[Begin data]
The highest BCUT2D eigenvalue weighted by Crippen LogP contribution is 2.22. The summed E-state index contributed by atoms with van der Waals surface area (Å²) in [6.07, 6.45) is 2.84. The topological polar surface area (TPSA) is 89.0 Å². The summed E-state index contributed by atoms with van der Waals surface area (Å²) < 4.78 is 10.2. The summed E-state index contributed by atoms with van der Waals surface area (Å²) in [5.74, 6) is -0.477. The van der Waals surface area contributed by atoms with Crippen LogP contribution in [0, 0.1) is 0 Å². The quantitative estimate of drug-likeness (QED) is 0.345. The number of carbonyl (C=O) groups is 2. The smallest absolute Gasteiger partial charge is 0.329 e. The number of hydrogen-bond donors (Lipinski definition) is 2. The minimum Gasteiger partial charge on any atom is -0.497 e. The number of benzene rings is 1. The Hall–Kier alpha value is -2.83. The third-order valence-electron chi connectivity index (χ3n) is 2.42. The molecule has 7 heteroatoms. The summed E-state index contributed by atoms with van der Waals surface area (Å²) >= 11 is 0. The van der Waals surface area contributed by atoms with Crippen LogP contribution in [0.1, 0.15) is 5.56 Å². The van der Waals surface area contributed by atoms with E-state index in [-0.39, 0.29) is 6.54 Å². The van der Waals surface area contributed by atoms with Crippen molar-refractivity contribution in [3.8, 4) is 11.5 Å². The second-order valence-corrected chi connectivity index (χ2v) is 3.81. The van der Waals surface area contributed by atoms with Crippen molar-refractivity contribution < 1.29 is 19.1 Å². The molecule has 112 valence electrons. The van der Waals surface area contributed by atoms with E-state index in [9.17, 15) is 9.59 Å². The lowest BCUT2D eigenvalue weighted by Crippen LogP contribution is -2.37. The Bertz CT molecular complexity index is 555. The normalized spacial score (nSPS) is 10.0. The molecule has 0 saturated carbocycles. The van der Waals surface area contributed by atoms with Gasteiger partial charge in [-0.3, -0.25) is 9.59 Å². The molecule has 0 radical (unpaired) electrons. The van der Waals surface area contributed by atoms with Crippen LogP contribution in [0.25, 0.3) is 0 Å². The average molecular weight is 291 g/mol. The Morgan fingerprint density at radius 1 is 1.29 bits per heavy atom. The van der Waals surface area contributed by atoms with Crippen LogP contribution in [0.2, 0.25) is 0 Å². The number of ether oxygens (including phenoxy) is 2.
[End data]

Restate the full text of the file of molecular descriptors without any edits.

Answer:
The highest BCUT2D eigenvalue weighted by Crippen LogP contribution is 2.22. The summed E-state index contributed by atoms with van der Waals surface area (Å²) in [6.07, 6.45) is 2.84. The topological polar surface area (TPSA) is 89.0 Å². The summed E-state index contributed by atoms with van der Waals surface area (Å²) < 4.78 is 10.2. The summed E-state index contributed by atoms with van der Waals surface area (Å²) in [5.74, 6) is -0.477. The van der Waals surface area contributed by atoms with Crippen LogP contribution in [0, 0.1) is 0 Å². The quantitative estimate of drug-likeness (QED) is 0.345. The number of carbonyl (C=O) groups is 2. The smallest absolute Gasteiger partial charge is 0.329 e. The number of hydrogen-bond donors (Lipinski definition) is 2. The minimum Gasteiger partial charge on any atom is -0.497 e. The number of benzene rings is 1. The Hall–Kier alpha value is -2.83. The third-order valence-electron chi connectivity index (χ3n) is 2.42. The molecule has 7 heteroatoms. The summed E-state index contributed by atoms with van der Waals surface area (Å²) >= 11 is 0. The van der Waals surface area contributed by atoms with Crippen LogP contribution in [0.1, 0.15) is 5.56 Å². The van der Waals surface area contributed by atoms with E-state index in [-0.39, 0.29) is 6.54 Å². The van der Waals surface area contributed by atoms with Crippen molar-refractivity contribution in [3.8, 4) is 11.5 Å². The second-order valence-corrected chi connectivity index (χ2v) is 3.81. The van der Waals surface area contributed by atoms with Crippen molar-refractivity contribution < 1.29 is 19.1 Å². The molecule has 112 valence electrons. The van der Waals surface area contributed by atoms with E-state index in [9.17, 15) is 9.59 Å². The lowest BCUT2D eigenvalue weighted by Crippen LogP contribution is -2.37. The Bertz CT molecular complexity index is 555. The normalized spacial score (nSPS) is 10.0. The molecule has 0 saturated carbocycles. The van der Waals surface area contributed by atoms with Gasteiger partial charge in [-0.3, -0.25) is 9.59 Å². The molecule has 0 radical (unpaired) electrons. The van der Waals surface area contributed by atoms with Crippen LogP contribution in [0.25, 0.3) is 0 Å². The average molecular weight is 291 g/mol. The Morgan fingerprint density at radius 1 is 1.29 bits per heavy atom. The van der Waals surface area contributed by atoms with Crippen LogP contribution in [0.2, 0.25) is 0 Å². The number of ether oxygens (including phenoxy) is 2.